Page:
116 3rd St SE
Cedar Rapids, Iowa 52401
Before the pandemic, food science was the hot topic. Driven by popular TV shows and the endless quest for novelty, chefs were obsessed with bait and switch. Trying to gel a mango puree so that it looked like an egg yolk. Cut into it with a fork and it runs like a sunny side up. But put it in your mouth, and surprise! Mango.
There was another side to the new interest in food science. One that resonated with me more than making something behave against it's base nature. The other side of food science was precision.
I was a pasta guy for years. Pastaio is the proper job title. I made fresh pasta, from scratch, for a living. It's an odd duck as far as cooking jobs go. It falls under the same umbrella as bread bakers and pastry chefs. There's a lot of science happening, a lot of traditions and a lot of superstition. It was my job to sort through that mess and find out how to make it work. Here.
That was an eye opener, for me. It's one thing to say, 'How does it work?” It's another thing to say, 'How do we make it work, here, now, this time?” The 'here” part is the key to solving that puzzle. Pure science is one thing, but applied science to your particular situation is something else entirely.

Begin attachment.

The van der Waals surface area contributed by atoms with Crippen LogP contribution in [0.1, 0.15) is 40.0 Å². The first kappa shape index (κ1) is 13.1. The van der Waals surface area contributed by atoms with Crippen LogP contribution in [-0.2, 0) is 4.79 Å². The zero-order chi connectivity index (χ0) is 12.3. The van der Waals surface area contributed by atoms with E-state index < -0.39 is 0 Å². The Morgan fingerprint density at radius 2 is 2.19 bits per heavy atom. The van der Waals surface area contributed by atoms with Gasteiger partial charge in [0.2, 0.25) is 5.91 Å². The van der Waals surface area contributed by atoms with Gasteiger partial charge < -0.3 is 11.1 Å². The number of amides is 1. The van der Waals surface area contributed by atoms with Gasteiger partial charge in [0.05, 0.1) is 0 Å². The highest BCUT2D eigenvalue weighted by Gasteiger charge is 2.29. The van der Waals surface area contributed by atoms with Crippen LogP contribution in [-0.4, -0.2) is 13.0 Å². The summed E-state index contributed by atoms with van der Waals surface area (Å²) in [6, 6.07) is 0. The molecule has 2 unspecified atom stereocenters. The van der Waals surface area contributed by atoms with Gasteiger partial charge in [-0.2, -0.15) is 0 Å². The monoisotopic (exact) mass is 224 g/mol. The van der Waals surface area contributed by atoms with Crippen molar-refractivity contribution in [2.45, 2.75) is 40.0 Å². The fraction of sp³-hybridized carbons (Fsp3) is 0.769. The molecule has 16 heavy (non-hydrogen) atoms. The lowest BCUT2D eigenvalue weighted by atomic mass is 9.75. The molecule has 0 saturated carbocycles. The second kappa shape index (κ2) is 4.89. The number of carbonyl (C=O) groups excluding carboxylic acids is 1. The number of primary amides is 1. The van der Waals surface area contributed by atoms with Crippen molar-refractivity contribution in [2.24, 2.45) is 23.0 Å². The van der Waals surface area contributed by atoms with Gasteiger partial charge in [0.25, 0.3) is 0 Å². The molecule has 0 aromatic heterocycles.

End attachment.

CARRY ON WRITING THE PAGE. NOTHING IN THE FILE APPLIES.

Bakers have the benefit of the French tradition. Everyone knows the French chef trope: 'I cannot work under these conditions” in a crummy accent. Part of that is true. The French chef traditions and schooling methods are notoriously unforgiving. You must not veer from the path. You must make your pastry with an oak rolling pin on a marble slab cooled to 34 degrees. And so on. That's fine and well, until the temperature changes or a storm rolls in on the horizon.
The real virtue of a baker is that they know how to roll with the punches. You've done it so many times that you kind of feel like: today, this dough doesn't need as much water. It's very hard to describe in words. It's a touch thing. To get a feel for it, you need to touch it enough times to remember how it feels.